gaze nystagmus


Also found in: Dictionary, Thesaurus, Encyclopedia.

nystagmus

 [nis-tag´mus]
involuntary, rapid, rhythmic movement (horizontal, vertical, rotatory, or mixed, i.e., of two types) of the eyeball. adj., adj nystag´mic.
amaurotic nystagmus nystagmus in the blind or in those with defects of central vision.
amblyopic nystagmus nystagmus due to any lesion interfering with central vision.
aural nystagmus labyrinthine nystagmus.
caloric nystagmus rotatory nystagmus in response to caloric stimuli in the ear, seen during the caloric test.
Cheyne's nystagmus a peculiar rhythmical eye movement resembling Cheyne-Stokes respiration in rhythm.
congenital nystagmus (congenital hereditary nystagmus) nystagmus usually present at birth, usually horizontal and pendular, but occasionally jerky and pendular; the nystagmus may be caused by or associated with optic atrophy, coloboma, albinism, bilateral macular lesions, congenital cataract, severe astigmatism, and glaucoma.
dissociated nystagmus that in which the movements in the two eyes are dissimilar.
end-position nystagmus that occurring only at extremes of gaze.
fixation nystagmus that occurring only on gazing fixedly at an object.
gaze nystagmus nystagmus made apparent by looking to the right or to the left.
labyrinthine nystagmus vestibular nystagmus due to labyrinthine disturbance.
latent nystagmus that occurring only when one eye is covered.
lateral nystagmus involuntary horizontal movement of the eyes.
optokinetic nystagmus nystagmus induced by looking at objects moving across the visual field.
pendular nystagmus nystagmus in which the oscillations of the eyes have an equal rate, amplitude, direction, and type of movement.
positional nystagmus that which occurs, or is altered in form or intensity, on assumption of certain positions of the head.
retraction nystagmus (nystagmus retracto´rius) a spasmodic backward movement of the eyeball occurring on attempts to move the eye; a sign of midbrain disease.
rotatory nystagmus involuntary rotation of the eyes about the visual axis.
secondary nystagmus nystagmus occurring after the abrupt cessation of rotation of the head, caused by the labyrinthine fluid continuing to move.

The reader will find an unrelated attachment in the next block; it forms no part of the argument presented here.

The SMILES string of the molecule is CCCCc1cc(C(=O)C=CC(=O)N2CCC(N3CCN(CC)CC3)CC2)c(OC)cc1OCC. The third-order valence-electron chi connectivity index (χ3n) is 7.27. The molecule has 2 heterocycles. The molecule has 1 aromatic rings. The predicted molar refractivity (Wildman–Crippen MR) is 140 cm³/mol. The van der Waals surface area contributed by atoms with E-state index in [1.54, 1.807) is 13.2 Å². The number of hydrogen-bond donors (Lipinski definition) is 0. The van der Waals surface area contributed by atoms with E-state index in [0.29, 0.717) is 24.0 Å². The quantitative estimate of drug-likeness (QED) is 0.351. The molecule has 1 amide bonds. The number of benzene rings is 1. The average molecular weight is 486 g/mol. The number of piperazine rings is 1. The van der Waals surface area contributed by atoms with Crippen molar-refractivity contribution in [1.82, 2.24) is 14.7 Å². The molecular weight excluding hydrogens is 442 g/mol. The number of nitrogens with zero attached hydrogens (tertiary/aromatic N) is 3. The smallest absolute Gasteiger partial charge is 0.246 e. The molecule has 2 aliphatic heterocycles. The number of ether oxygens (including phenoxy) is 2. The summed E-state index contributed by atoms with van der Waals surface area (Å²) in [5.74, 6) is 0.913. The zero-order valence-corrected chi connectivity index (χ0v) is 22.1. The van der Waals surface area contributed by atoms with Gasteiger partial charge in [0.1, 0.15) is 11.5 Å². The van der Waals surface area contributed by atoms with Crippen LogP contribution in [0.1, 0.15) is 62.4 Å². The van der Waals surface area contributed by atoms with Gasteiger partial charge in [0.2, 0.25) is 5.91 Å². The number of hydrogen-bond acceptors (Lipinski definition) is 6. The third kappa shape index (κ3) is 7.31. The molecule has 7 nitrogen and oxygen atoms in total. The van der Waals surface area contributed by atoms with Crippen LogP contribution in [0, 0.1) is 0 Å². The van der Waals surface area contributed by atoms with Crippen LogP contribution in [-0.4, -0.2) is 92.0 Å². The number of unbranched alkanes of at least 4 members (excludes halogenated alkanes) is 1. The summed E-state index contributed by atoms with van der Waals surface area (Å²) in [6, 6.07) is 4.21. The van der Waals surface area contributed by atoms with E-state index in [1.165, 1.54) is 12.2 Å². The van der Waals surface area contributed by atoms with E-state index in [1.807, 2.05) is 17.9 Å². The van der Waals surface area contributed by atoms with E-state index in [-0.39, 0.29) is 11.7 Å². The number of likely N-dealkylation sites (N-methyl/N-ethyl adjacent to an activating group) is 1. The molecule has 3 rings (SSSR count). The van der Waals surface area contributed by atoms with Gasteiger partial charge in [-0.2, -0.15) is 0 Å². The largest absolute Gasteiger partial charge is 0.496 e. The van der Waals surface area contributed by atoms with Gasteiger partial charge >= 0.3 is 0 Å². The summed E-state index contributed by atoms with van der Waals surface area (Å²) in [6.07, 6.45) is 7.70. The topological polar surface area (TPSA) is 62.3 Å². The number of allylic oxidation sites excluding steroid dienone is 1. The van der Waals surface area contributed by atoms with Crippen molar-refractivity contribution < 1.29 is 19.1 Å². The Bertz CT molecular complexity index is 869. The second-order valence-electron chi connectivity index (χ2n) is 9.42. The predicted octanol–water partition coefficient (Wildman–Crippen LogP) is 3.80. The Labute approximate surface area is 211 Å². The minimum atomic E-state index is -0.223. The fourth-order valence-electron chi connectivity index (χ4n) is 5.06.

spontaneous nystagmus that occurring without specific stimulation of the vestibular system.
vertical nystagmus involuntary up-and-down movement of the eyes.
vestibular nystagmus nystagmus due to disturbance of the labyrinth or of the vestibular nuclei; the movements are usually jerky.

gaze nys·tag·mus

(gāz nis-tag'mŭs)
An involuntary bouncing or jerking of the eye that occurs when the eyes are fixed on an object or image; usually caused by neural disruption.
References in periodicals archive ?
The significant differences between 3 groups were found for Unterberger, HTT, DVA and gaze nystagmus tests.
The horizontal gaze nystagmus test involves asking a subject to focus on an object such as a pen held about a foot away, just above eye level, and to follow the object as the test administrator moves it from side to side.
The court held, inter alia, that the issue in the case was whether a report of a person driving under administered narcotics, and the failure of a horizontal gaze nystagmus test is sufficient evidence for a police officer to make a stop and/or arrest for driving under the influence.
ENG testing included calibration, identification of spontaneous nystagmus and gaze nystagmus, positional tests, Dix-Hallpike maneuvers (unless contraindicated because of neck pathology), sinusoidal tracking, optokinetic testing and, in selected patients, alternate binaural bithermal caloric testing (right warm [RW]; right cool [RC]; left warm [LW]; left cool [LC]).
For example, the horizontal gaze nystagmus test, one of the "standardized" battery of field sobriety tests used in most states, is of questionable value in determining a person's sobriety, and few police officers can administer it or interpret its results correctly.
features (such as lateral gaze nystagmus) may be present."[7]
Drivers are asked to recite the alphabet, stand on one leg, complete a nine-step heel-to-toe walk and watch as a pen is moved in front of them as part of a horizontal gaze nystagmus test.